The next random thought was after a long day, mr Hurrah was getting some soft drinks out of the fridge at the back and the thought popped up …BEER! I shook my head as if to shake the thought loose from my skull and went about the rest of the evening but there was a niggling worry at the back of mind the whole time. Why now…am I heading for trouble?

The following weekend, I was on facebook and saw my old ‘drinking mommy’ group on a night out. I found myself thinking wistfully about glamorous cocktails and of the wild abandon of a night out. I’m not friends with that group anymore partly because we had very little in common except the mutual love of gin and also because they stopped inviting me to things. Now before you say anything…I know, facebook sucks and I do have better things to do with my time but I use it for work and also to stay in touch as working from home can be terribly isolating.

Because alcohol thoughts happen so infrequently these days the regularity and intensity of them freaked me right out. My first instinct is to run or walk very fast like I used to when I was a little girl. I always thought monsters were chasing me on the way back from the bathroom in the middle of night. The second thing I want to do is hit the thought on the head with a crucifix screaming ‘DEVIL CHILD, DEVIL CHILD!’ in an effort to exorcise the demon. Remnant tendencies from all the time I spent in my Grandmother’s church no doubt.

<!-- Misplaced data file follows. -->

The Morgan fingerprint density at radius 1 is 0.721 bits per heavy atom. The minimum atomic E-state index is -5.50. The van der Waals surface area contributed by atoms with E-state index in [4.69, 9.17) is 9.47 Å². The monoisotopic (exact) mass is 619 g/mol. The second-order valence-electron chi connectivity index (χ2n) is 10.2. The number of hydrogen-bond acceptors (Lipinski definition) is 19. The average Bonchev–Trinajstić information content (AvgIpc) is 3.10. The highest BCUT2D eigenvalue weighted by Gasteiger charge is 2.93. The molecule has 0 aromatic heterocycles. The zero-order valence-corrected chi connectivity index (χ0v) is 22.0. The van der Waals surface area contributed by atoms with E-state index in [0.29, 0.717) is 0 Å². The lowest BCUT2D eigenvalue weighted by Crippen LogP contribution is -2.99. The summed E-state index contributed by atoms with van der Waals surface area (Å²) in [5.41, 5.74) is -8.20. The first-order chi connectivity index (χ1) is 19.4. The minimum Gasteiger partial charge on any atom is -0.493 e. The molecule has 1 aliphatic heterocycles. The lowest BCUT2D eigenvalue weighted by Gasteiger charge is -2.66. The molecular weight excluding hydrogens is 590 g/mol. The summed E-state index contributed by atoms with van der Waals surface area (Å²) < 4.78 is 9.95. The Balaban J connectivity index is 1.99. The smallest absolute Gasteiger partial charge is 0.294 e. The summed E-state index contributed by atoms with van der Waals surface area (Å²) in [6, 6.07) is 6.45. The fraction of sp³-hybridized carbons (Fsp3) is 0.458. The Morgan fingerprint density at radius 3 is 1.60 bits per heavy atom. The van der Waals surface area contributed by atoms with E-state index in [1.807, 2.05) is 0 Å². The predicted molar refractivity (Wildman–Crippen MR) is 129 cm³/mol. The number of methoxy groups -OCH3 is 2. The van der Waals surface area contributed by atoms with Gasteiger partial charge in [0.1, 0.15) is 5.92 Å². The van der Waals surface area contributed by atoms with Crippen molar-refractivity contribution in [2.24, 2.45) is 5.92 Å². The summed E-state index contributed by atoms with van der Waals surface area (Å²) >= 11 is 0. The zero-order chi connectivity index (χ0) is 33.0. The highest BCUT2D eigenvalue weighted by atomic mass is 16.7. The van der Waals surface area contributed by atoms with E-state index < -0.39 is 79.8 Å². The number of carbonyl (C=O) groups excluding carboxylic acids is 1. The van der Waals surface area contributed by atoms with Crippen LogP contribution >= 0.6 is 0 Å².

As much as hate alcohol, somehow I don’t think fighting with the thought is the answer. I’ve done that before and when you engage in any way, you start negotiating with your addict voice. Mine is called Jack and he can sell atheism to a doorstep Jehovah. As soon as I give Jack any attention, even negative attention he will start convincing me why I miss it and how over dramatic I’ve been about the whole drinking thing. So I sit with the thoughts, without judgement and let them pass.